Do Academics Still Trust Research? | Eastern North Carolina Now

    Publisher's Note: This post appears here courtesy of The James G. Martin Center. The author of this post is Grace Hall.

    No matter where one falls politically, one must admit that the pandemic brought to the foreground the importance of scientific research. A new report from The Economist's think-tank spinoff, Economist Impact, attempts to better understand how the pandemic affected this crucial field, with an emphasis on scientists' confidence in currently-emerging findings.

    Confidence in Research: Researchers in the Spotlight explores the attitudes of scientists, researchers, and scholars on "how the pandemic has affected the practice of undertaking and communicating research in the face of increased public scrutiny." Though primarily based on a survey of over 3,000 researchers conducted from December 2021 to August 2022, the report also makes use of a literature review, six roundtable discussions, and qualitative interviews. Its intended purpose is to identify what it describes as "actionable insights and interventions for the research community."

    The report contains a few valuable insights but is laced with woke talking points. For example, the authors are quick to point to alleged funding inequalities and the "widening of pre-existing gaps between researchers in the Global South and Global North," as well as between men and women and early- and mid-career scientists. To be sure, getting funding into the hands of researchers with good ideas is important: If there is any area where meritocracy should win out, it is research. Yet Economist Impact goes beyond merely noting this potential problem and lists it as the survey's first "key finding." The far more pertinent discovery that "public attention ... may be leading researchers to adopt more careful research practices" is comparatively deemphasized.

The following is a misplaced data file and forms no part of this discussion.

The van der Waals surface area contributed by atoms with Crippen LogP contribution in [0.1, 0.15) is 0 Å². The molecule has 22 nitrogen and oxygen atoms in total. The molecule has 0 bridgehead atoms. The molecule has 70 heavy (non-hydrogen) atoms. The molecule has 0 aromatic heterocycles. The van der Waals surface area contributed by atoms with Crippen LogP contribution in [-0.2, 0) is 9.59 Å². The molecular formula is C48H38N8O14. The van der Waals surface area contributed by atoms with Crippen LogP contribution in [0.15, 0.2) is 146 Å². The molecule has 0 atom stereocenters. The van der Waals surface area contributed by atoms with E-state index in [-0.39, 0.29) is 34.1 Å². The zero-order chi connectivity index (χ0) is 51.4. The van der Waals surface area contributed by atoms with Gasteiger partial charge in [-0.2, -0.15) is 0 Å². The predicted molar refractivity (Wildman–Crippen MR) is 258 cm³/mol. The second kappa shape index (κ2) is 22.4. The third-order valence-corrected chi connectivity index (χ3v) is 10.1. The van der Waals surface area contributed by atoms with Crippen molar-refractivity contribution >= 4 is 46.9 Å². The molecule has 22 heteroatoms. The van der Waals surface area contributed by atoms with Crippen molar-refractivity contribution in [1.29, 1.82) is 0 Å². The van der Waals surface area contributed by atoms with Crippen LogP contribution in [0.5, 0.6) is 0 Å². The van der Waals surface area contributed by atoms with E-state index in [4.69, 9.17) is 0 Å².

Elsewhere, the report is on more solid ground. Economist Impact's survey found that two of the factors most affecting researchers' confidence are whether a particular set of findings has been peer-reviewed and whether a given study is correctly designed. Without these safeguards, poorly designed research can be published despite obvious flaws. In the age of social media, this potential for harm has increased significantly due to the quick dissemination of information that is now possible.

    Another important finding from the report has to do with the lack of communications training for researchers who present directly to the public. By any measure, the pandemic increased the public's attention to researchers, many of whom are now in a position to disseminate their ideas on social media. Here, the report's usefulness is mixed. There is no reason not to "formalise communications training" for Ph.D. students, as Economist Impact recommends. However, it isn't clear how such instruction would have prevented overeager scientists from pontificating on Twitter about mask-mandates, vaccine requirements, and other political questions from the Covid era.

    The four main focuses of the report are addressing misinformation, building public trust, preparing researchers for a public-facing role, and tackling inequality. While these seem, overall, to be positive, a constant need to tackle inequality could easily overtake the more important need for accurate, well-designed scientific research, no matter its source. One wonders, too, if building public trust would be easier if scientists, researchers, scholars, and academics practiced a bit more humility. That advice is largely missing from Economist Impact's report.

    Grace Hall is a communications assistant at the James G. Martin Center for Academic Renewal. She works and lives in Georgia.
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